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Do you know you can stay healthy just by managing your emotions? The mind and body are interlinked, according to Chinese medicine. Excessive swings in emotion will disrupt one’s qi (vital energy) circulation in the body, and is often the prelude to the onset of illnesses.

Chinese medicine recognizes seven emotions and their impact on the human body. Joy connects with the heart, anger with the liver, worry and grief with the lungs, pensiveness with the spleen, and panic and fear with the kidneys.

Emotional Balance

Here’s how your seven emotions can affect you if left unchecked. Learn to temper them, remain emotionally balanced, and get healthier today!

Joy

Yes, there can be too much of a good thing.

Joy is a source of positive stress, but it’s stress nonetheless. Excessive happiness causes qi to flow irregularly to one’s heart, leading to anxiety, palpitations, and insomnia.

How to tell if you’re getting a little too happy for your own good? Watch out for the almost involuntary desire to break out in laughter and meander aimlessly.

Quick Tip: No, you should not therefore be a stoic. Just be a tiny bit reserved in your celebrations and expressions of happiness, and you should be fine.

Anger

This is a no-brainer. The rushing of qi to one’s spleen and liver will induce headaches, dizziness, a lost of appetite, and even cause nasty, nasty things to spew out from both ends!

Of course there are Chinese herbal formulas to help dispel excess liver qi, but if you’re always angry, they won’t help in the long run.

Quick Tip: Best advice? Learn to calm yourself down by self-cultivation and meditation, and watch your anger-related illnesses vanish as your temper cools.

Panic

Sure, we panic every once in a while when we miss that last train or when rushing to meet a deadline, but it’s definitely unhealthy to panic over every single thing life throws our way.

Constant panic results in chronic stress, which affects the qi flow to the heart and kidneys. One would feel anxious all the time, experience rapid heartbeats, and lose sleep.

Quick Tip: A good trick to prevent the onslaught of panic is in a stressful situation count to 10. Don’t rush to react to situations instantly.

Worry & Pensiveness

These two emotions are related. One who worries about things excessively will eventually close him or herself off to the world, perpetuating a vicious cycle of negative stress on one’s body.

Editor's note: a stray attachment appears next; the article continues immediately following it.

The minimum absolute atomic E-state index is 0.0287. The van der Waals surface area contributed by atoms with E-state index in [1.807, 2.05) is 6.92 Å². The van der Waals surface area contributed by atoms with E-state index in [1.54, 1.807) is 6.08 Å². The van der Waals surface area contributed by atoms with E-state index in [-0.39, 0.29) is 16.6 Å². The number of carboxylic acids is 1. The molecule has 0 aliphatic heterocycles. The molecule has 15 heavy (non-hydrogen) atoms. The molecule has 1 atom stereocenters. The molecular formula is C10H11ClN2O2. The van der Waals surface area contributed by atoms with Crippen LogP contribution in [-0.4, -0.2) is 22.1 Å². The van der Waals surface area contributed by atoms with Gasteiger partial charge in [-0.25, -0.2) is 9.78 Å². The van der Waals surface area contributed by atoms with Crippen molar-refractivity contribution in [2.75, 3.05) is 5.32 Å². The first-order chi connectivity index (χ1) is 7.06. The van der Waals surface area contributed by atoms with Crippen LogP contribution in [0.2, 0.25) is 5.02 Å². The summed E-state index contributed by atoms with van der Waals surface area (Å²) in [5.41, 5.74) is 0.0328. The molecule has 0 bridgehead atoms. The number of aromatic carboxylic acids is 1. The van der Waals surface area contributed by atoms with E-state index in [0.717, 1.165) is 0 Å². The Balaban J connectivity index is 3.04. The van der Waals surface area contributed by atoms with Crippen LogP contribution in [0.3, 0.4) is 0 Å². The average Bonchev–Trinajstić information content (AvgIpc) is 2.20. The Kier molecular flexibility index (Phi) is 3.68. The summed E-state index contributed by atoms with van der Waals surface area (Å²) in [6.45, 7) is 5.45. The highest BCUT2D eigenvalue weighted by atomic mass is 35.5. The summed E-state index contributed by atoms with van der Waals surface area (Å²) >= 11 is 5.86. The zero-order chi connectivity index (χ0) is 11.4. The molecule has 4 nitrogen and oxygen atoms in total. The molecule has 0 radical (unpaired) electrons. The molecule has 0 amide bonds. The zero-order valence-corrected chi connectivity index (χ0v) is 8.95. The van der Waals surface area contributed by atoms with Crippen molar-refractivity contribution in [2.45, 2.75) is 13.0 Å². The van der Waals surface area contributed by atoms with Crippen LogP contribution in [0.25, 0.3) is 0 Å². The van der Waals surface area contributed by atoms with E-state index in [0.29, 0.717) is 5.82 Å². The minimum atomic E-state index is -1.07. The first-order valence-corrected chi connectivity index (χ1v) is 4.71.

The result is loss of appetite, color, and breathlessness, as qi struggles to flow through the spleen and lungs. Eventually, one’s heart will also be affected.

Quick Tip: It’s good to talk about your stressful situations to a friendly, listening ear. Verbalizing problems can make them seem less insurmountable, and you’d be able to stop worrying and move on in life.

Grief

Feeling constantly short of breath, quickly fatigue, and down right depressed? Chinese medicine understands grief to restrict qi flow to one’s lungs, causing the outbreak of these symptoms.

Quick Tip: Sometimes, grief is really unavoidable, such as in the case of a recently departed loved one, or getting the sack. You can help someone in grief out by being optimistic and reminding them about the positive aspects of life. Just showing that you’re there for support can work wonders.

Fear

A most crippling emotion, fear can cause a one to have a death-like pallor, constantly feel giddy, and in severe cases, collapse.

In cases of extreme fear, both adults and children will even lose control of their bladders, leading to an embarrassing situation. The desire to urinate stems from the depletion of qi in the kidneys. A prolonged lack of qi in the kidneys will inevitably cause chronic fatigue.

Quick Tip: It’s okay to be frightened, but learn to build some resistance after each experience. Pick yourself up, and keep plugging away to make your life fear-free and awesome!

 

Emotional Balance for Better Health

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